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Gephama - From publicity to scientific marketing: companies, physicians, and building pharmaceutical markets

ANR contract 2009-2011
Coordinators: For the German part: Prof. Dr. Volker Hess (Charité-Universitätsmedizin Berlin), for the French part: Jean-Paul Gaudillière (Cermes3)

From publicity to scientific marketing: companies, physicians, and building pharmaceutical markets

A study of the changes in the relationship between science and drug markets in the twentieth century

Since the early 1990s, the history of pharmacy has been deeply renewed by an increased interest in the production of knowledge, the “trajectories” of drugs, and the regulation of drug markets. Paradoxically, this new historiography has not taken marketing as its object even though pharmacy was, in the first half of the twentieth century and in terms of the scale of its investments, a producer of publicity and advertisements. The goal of the Gephama project was thus to undertake a comparative history of pharmaceutical publicity in the twentieth century in France and in Germany, a history simultaneously taking into account the knowledge, the practices, and the uses of the drugs that were the objects of this publicity. The idea was to focus not only on the marketing activities of the companies and publicity professionals, but also on their links with research, prescription and clinical work, and drug laws and regulations. The project intended to provide better knowledge of what pharmaceutical marketing was and still is today in order to avoid a twofold trap: that of explanations of the type that professionals were “captured” by an industry generating “false” needs; and that of readings in terms “of exception” seeing in the development of drug markets a problem of innovation slowed down by bureaucratic regulations.

A comparative history of marketing practices: from advertising to scientific marketing

To analyze the construction of drug markets in France and Germany in the twentieth century, the project intended to privilege the practices of firms and companies and focused on a limited number of therapeutic classes: analgesics, sleeping pills and psychotropic drugs, sex hormones, and antidiabetics. The starting point was to periodize two systems, and this periodization was confirmed and fine-tuned through cross-investigation:

1 - Advertising, which dominated until the 1930s, is characteristic of a period when the industry and dispensing pharmacist (directly in charge of preparing therapeutic compositions) coexisted in a conflictive way. In this world, promoting specialties was often about promoting a name (a trademark could be obtained but not a patent); the main channels were advertising and written communications; the targets were both patients and physicians (all the more so that many specialties were sold directly to them).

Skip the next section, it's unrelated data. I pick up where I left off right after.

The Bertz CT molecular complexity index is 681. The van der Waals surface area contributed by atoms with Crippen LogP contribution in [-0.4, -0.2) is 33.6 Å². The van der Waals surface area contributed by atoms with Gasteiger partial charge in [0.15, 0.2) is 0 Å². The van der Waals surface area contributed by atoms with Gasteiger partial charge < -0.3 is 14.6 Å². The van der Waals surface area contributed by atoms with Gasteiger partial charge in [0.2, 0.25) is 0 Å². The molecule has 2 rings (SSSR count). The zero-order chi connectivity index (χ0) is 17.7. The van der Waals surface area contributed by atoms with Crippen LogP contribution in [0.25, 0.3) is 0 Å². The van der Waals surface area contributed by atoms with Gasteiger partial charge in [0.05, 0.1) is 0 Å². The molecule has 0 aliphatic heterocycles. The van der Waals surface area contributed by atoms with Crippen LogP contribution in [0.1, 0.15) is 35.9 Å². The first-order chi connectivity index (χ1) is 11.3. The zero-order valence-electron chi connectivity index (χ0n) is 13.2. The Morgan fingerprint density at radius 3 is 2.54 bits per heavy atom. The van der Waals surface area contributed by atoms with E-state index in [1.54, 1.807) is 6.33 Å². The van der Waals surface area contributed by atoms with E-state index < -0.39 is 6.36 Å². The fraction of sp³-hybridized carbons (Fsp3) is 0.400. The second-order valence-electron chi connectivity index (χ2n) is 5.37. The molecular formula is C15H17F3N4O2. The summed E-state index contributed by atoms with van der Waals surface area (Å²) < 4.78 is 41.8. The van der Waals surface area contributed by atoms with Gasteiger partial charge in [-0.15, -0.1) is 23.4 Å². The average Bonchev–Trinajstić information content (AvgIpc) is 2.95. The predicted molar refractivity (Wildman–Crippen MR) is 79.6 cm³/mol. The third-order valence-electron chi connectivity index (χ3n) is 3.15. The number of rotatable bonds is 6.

2 - Scientific marketing became the dominant vector only in the 1960s, when the industrial reorganization of the sector had been completed. The move to marketing reflects a “professionalization” of promotion associated with a change in scale of marketing campaigns, with the integrated use of a whole pallet of tools targeting physicians rather than patients (medical sales representatives were an essential part of these). But it also reflects a “scientification” of promotion, which took place on two levels. On the one hand, in connection with the therapeutic revolution and the change in scale of the markets, there was an increase in the use of the results of biomedical research (laboratory and clinical). In addition, marketing became, during the same period, a research activity.

The most important results are related to the emergence of the scientific-marketing system and its characteristics. This latter appeared, in France as well as in Germany, as an integrated system of pharmaceutical promotion in the postwar period, although in Germany the transition had begun as early as the 1920s. It fell under a more general configuration of large capitalist companies, not specific to pharmacy, which were dominated by engineers and technical experts, and a division-based organization. What was specific to pharmacy was the importance taken by clinical research in building markets. The case of antidepressants eloquently shows, for instance, the looping effects between the new promotion practices and the physicians’ diagnoses and prescriptions. Scientific marketing was not a simple response to health “needs” but a scheme to construct the latter by means of the market. This construction was based on medical knowledge but it also deeply modified it. In other words, scientific marketing changed the sense of indications, medical categories, and intervention standards: it was a redefining force of pathologies and their boundaries.

A database of publicities covering the period from 1915 to 1970 was created by selecting two journals addressed to general practitioners: for France, Concours médical, and for Germany, Deutsche medizinische Wochenschrift. In addition to the constitution and collective exploitation of this database, the project led to many publications, two of which presented the collective results:

1) a special issue of the journal History and Technology edited by Jean-Paul Gaudillière and Ulrike Thoms: Pharmaceutical firms and the construction off drug markets: From branding to scientific marketing;

2) a book in the collection Studies for the social history of medicine, published by Pickering & Chatoo: Jean-Paul Gaudillière and Ulrike Thoms (eds.): The Birth of Scientific Marketing (2014).

The Gephama project is a French-German research project in social sciences coordinated by Jean-Paul Gaudillière (Cermes3, Paris) and Volker Hess (Institut für Geschichte der Medizin, Berlin), supported by the ANR and the DFG. It started in December 2008 and was completed in September 2012.

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